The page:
According to a recent study by the researchers from Azim Premji University during the Covid pandemic:
60% of students in public schools weren’t able to access online education and also that 70% of the parents were dissatisfied with the quality of online education being made available…While 80% of teachers said they were unable to develop a connect with the students via online teaching, 90% said that it was impossible to assess how much students were learning.
There is also some worrying news for the proponents of private schools we should take note of. The Financial Express story while citing APU study states, “With the pandemic impacting incomes and livelihoods, the trend of increasing enrolments to private schools seen over the past few years is already reversing; ASER 2020 showed there have been higher government school admissions this year.” The question therefore is, is such high pitch award a way to make space for private providers in school education and take forward the neoliberal project of promoting technology in the schools without addressing fundamental structural and policy problems in government schools? For example, see (in image below) the hope in technology-driven home-based curriculum by the leader of the second richest (after Azim Premji Foundation) foundation in school education sector in India and its contrast with what APU study tells.
It is not surprising that neoliberal voices have influenced the Government of India in including a separate chapter on (promotion of) online education in NEP 2020. The critique of which you can see in the voice of Rohit Dhankar, professor of philosophy of education at APU. It is interesting to note that Anurag Behar, Vice-Chancellor of same APU was part of the NEP drafting process. Readers are also advised to see the critique of online education in NEP 2020 by Anil Sadgopal, one of the most passionate proponents of equal education and common schooling in India.
I would now come to the issue on which Disale Sir has commented in his multiple interviews after receiving this award. In my opinion, his observation about parents’ indifference (पालकांचि उदासीनता)about their children’s education (see BBC Marathi news and ABP Majha interview) is very regressive and not supported by the evidence. This is like “blaming the victim” (See the book by the same title by William Ryan, 1976). And he is not making a specific observation about some parents in his village but is, unfortunately, repeating a generic myth of parents’ indifference created by teachers, officials, and elite researchers. What is unfortunate is such a globally celebrated teacher is not able to appreciate the historical, social, and economic context in which his students and their parents live and is propagating the stereotype. In my dissertation, I have tried to investigate this allegation in detail, and based on the evidence refuted it. To give an example, during my dissertation fieldwork in Maharashtra when I asked the mothers of one rural (ZP) school-going children during one of the focus group discussions, “People say that rural parents are not interested in education, is it true?” There was an uproar and some of them posed a counter-question to me:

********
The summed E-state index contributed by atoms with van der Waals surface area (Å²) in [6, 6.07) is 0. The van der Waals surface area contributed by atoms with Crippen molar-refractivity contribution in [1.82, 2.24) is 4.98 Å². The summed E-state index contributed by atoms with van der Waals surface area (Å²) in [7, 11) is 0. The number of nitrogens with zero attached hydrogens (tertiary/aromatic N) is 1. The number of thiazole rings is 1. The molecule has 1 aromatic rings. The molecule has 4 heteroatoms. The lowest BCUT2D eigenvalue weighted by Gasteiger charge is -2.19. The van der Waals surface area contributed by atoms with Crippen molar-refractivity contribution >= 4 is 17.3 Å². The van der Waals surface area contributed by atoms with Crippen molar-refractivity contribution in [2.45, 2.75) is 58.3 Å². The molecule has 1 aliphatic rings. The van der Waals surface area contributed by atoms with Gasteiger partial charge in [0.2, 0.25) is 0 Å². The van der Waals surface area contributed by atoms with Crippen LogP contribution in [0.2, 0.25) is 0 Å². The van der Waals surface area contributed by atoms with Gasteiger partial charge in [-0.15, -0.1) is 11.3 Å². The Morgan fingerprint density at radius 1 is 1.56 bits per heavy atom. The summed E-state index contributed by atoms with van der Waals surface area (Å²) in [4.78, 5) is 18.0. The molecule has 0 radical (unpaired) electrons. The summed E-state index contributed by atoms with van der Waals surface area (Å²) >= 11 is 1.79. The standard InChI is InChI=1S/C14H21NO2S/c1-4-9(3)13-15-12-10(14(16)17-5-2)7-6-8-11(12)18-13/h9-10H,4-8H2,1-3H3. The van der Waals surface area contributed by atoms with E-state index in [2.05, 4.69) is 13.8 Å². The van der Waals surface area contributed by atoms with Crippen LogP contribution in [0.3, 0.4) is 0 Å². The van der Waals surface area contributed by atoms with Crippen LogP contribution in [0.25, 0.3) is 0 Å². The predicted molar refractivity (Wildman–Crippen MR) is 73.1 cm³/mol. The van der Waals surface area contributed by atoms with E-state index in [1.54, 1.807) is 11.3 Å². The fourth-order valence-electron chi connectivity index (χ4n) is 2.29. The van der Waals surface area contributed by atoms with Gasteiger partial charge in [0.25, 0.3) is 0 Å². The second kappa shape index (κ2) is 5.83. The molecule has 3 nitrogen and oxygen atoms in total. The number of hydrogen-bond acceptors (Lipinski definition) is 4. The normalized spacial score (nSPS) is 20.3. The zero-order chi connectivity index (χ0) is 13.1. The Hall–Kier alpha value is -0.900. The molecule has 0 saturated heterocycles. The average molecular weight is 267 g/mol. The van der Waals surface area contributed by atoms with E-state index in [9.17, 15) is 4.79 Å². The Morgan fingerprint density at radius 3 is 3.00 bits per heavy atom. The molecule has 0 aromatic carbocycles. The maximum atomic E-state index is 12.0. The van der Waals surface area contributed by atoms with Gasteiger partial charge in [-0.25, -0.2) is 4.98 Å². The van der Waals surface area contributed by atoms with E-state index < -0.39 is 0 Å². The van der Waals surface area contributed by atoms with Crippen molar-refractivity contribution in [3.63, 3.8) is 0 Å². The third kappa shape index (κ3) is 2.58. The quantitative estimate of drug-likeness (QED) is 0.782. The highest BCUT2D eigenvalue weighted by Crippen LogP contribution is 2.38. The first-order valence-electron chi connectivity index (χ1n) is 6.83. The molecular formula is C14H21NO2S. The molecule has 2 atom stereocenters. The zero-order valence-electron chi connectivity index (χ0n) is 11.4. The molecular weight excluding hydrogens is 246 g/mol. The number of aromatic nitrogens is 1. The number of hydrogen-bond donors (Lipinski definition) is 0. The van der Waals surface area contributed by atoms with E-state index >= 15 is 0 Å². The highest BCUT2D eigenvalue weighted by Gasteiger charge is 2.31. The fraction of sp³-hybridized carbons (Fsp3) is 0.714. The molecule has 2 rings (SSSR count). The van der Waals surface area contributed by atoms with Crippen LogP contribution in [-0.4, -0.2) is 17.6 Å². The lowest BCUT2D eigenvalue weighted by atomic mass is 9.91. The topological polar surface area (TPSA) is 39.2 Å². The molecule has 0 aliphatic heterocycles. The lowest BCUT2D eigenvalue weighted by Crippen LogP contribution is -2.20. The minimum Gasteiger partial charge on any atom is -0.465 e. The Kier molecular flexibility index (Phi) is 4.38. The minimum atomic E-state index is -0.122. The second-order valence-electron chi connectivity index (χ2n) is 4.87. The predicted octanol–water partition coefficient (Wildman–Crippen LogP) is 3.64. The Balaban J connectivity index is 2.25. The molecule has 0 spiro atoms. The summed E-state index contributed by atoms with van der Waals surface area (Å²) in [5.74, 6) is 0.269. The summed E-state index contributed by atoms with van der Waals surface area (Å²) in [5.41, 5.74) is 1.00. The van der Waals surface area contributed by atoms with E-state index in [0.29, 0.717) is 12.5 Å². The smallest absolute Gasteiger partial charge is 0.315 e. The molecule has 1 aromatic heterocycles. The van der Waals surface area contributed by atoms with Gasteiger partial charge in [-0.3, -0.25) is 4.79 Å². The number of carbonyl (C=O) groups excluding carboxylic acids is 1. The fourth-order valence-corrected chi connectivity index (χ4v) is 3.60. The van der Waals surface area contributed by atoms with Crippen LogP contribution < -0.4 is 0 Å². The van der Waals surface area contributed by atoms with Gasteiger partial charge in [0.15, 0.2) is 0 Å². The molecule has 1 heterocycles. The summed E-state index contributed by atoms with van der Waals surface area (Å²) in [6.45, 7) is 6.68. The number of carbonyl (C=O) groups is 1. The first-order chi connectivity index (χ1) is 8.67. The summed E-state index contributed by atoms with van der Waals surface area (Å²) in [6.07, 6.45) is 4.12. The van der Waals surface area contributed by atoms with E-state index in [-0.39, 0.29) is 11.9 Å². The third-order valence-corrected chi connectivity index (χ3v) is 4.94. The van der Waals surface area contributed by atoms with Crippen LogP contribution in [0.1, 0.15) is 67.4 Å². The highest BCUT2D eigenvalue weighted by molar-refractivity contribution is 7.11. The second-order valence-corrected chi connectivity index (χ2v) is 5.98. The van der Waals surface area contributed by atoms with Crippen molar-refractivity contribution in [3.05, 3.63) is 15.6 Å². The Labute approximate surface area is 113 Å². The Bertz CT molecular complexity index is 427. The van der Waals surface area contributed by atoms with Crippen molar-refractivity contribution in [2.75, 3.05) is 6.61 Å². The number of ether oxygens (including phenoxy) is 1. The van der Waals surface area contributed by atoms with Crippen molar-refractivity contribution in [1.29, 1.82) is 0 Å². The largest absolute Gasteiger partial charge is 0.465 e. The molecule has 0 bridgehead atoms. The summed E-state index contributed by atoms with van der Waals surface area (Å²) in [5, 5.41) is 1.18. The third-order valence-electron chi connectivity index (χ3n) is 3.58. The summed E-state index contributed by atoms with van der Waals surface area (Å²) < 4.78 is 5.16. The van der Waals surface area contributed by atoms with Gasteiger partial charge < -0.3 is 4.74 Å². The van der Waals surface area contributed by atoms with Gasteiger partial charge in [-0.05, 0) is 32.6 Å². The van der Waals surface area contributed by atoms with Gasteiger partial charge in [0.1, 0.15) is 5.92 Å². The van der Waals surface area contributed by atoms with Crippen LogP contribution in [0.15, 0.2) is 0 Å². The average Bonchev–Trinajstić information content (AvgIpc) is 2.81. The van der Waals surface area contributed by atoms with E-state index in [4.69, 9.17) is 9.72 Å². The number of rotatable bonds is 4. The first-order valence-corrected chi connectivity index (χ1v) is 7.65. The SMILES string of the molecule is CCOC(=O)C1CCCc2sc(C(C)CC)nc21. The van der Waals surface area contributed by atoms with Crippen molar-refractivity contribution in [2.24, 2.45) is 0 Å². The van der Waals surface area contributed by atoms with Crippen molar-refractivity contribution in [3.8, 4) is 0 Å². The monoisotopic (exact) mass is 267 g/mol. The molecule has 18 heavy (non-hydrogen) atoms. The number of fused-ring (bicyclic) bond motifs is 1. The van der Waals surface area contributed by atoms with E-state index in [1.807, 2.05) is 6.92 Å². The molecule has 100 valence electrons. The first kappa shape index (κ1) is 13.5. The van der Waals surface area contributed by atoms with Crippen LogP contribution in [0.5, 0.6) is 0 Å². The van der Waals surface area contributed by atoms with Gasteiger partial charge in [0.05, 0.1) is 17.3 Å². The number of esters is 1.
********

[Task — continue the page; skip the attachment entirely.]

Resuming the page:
What do you think based on your interaction with us? There are no parents who are not interested in their children’s education, even if they are poor or less educated. All parents are interested in and serious about it. They want their children to rise. Urban people have this myth, they think that rural people are idiots because we can’t speak their language. Whatever you do in the future, education is important. All mothers participating in this discussion are literate. Even if illiterate parents are there, they want their children to study.
Similar was the response of poor less educated parents from a remote tribal village who turned around their school making it one of the best in the district with the help of passionate teachers and no official assistance (in fact discouragement on the contrary). For those tribal parents, education was important because it can make their children “great” (motha manus in Marathi). In fact, Disale Sir would be surprised by the observation of the headteacher of that transformed remote school I studied, “The entire village was with us, from the eldest to the young boy. That created enthusiasm. They are forcing educated people to reflect”. And these are not isolated testimonies, having worked in the anti-caste movements for about two decades, I can safely say that activists who work closely with the oppressed parents would attest that parents are willing to go the extra mile if the education providers comply with their constitutional obligation.
I understand that my critique of the award and the awardee may make some people uncomfortable. But my purpose here is not to belittle the achievements of the awardee. What I am saying is we need to understand the context and implication of such awards from powerful forces in education. Teachers’ achievements need to be celebrated and their status needs to improve in society but that cannot be done by the neoliberal actors trying to make education a private good. As I have written in detail in my News18 Op-Ed on October 5, 2020 (here). India needs radical restructuring of its school education system to make it equal for all as per the constitutional promise of equality and justice. If public schools thrive, provide quality and equal education, and contribute to the making of just and democratic India, the vast majority of public school teachers will be respected and their status will improve. And as claimed often, it is not (only, if you may) those teachers’ fault that we are not able to achieve those noble aims of education. In the absence of radical restructuring of the public school system, such isolated awards by multinational neoliberal education enterprises will remain only symbolic gestures, if not harmful, making us wonder should we celebrate or not.
Tanoj Meshram, a former civil servant, started working on school education reforms a decade ago while working with Azim Premji Foundation. He is currently a Ph.D. candidate in Social Policy in The Heller School for Social Policy and Management at Brandeis University, USA researching why is there a gap between education policy, its implementation and outcomes in rural government (ZP) schools in Maharashtra. He can be reached at firstname.lastname@example.org